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Frank J. Wilstach, comp. A Dictionary of Similes. 1916.


Thin as a groat.

Thin as a rail.

Thin as a snake.

Thin as a wafer.

Thin as famished rats.

Thin as gold leaf.

Thin as wall paper.

Thin as a reed.

Thin as a spindle.

Thin as a toothpick.

Thin as the shadow of a hair.

Thin as a pair of shears.
—Arabian Nights

His poor body is as thin as a nail.
—Honoré de Balzac

Thin as the petal of the cotton blossom.
—Henry A. Clapp

Thin as a lath.
—Foundling Hospital for Wit, 1743

So thin that he was obliged to put lead in his shoes so as to not be blown away by the wind.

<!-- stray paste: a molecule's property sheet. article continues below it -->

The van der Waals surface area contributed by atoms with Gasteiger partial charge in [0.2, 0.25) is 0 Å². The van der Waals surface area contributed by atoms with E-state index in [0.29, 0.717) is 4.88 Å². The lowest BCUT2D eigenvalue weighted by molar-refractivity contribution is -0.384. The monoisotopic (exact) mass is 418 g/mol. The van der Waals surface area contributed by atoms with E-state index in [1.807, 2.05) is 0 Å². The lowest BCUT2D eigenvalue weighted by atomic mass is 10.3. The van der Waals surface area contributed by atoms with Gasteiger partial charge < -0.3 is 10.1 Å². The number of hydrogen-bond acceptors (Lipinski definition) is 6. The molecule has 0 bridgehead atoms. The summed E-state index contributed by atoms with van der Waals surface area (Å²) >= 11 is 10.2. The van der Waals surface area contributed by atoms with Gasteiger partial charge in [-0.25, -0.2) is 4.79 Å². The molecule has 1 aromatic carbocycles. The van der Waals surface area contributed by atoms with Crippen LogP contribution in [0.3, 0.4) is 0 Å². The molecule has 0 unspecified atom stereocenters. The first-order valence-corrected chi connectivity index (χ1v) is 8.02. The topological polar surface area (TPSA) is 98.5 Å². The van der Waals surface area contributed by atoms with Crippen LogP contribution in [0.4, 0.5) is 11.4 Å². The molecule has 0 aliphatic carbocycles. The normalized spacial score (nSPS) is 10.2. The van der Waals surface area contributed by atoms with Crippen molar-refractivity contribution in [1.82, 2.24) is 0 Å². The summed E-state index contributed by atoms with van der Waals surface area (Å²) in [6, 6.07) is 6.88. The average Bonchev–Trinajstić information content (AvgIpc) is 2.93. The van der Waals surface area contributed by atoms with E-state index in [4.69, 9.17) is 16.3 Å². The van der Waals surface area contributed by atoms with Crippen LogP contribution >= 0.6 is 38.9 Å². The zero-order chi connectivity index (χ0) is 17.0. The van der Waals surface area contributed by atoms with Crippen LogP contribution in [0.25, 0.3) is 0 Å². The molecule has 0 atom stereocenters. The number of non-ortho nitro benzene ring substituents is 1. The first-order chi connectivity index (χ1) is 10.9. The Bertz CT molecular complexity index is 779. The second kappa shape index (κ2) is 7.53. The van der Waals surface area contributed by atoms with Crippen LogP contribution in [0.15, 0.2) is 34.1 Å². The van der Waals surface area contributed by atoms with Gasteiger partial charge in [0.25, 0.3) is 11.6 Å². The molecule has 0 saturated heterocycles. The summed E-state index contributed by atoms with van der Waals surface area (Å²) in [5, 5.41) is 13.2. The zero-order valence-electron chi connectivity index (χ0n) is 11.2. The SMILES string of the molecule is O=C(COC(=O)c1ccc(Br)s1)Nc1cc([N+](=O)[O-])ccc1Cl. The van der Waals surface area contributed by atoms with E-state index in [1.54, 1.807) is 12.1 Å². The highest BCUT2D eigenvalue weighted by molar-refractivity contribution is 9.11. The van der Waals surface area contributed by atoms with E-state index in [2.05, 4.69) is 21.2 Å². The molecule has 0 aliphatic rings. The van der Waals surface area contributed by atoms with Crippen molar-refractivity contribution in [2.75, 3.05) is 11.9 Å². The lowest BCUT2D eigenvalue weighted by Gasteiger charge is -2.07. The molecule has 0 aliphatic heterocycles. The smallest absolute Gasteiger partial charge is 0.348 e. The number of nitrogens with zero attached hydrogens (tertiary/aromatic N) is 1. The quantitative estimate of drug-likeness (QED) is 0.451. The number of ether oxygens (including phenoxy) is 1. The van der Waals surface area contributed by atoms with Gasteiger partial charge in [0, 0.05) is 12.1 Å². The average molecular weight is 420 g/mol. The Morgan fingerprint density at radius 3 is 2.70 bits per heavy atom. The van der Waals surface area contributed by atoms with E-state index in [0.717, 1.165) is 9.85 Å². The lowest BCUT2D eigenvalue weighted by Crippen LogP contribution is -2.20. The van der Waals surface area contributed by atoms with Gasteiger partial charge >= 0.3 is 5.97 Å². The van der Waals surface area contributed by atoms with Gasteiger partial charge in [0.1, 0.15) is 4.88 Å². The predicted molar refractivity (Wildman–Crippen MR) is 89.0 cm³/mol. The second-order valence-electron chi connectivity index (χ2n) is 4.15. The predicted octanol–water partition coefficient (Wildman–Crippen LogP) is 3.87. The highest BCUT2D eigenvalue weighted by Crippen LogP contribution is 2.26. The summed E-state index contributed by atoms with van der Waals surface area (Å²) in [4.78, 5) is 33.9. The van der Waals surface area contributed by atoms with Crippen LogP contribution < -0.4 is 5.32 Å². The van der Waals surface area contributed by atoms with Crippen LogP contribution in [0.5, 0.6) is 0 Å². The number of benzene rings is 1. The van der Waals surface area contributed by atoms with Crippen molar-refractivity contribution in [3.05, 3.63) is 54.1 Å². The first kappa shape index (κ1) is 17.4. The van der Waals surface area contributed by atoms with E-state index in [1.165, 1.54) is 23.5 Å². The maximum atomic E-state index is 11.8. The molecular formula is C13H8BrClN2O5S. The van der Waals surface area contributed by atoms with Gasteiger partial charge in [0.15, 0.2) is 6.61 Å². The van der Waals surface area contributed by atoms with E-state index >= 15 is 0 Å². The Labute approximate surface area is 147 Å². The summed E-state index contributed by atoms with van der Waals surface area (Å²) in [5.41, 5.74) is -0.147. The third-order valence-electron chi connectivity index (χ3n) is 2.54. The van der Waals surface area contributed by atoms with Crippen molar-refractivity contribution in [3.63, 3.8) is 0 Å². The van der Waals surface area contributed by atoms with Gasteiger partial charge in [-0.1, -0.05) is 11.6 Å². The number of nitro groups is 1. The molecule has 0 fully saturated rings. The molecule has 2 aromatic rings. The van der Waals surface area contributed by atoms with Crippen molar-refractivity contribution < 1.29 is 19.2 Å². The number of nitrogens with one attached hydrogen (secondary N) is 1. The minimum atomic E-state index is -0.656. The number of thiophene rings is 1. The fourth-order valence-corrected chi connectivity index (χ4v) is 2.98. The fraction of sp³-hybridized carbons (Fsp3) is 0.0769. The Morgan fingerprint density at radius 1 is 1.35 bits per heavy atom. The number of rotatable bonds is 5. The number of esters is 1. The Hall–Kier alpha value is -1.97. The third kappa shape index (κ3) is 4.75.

—Victor Hugo

Thin as a Ritz-Carlton sandwich.
—Stephen Leacock

Thin as a carriage painter’s arm.
—Abe Martin

Thin as a weasel.
—George Meredith

Thin as mist.
—George Meredith

Thin as the shell of a sound.
—George Meredith

Thin as a brief forgotten dream.
—Richard Monckton Milnes

A Spectre, thin as that dismal flame
That burns and beams, a moving lamp,
Where the dreary fogs of night encamp.
—T. Buchanan Read

Her body thin and bare as any bone.
—Thomas Sackville

Thin as a skeleton.
—Thomas Shadwell

Thin of substance as the air.
—William Shakespeare

Thin as Fraud.
—Percy Bysshe Shelley

Thinned, as the shades in a vision of spirits that sinned.
—Algernon Charles Swinburne

Thin as a costume worn by a Salome dancer.
—Walter Trumbull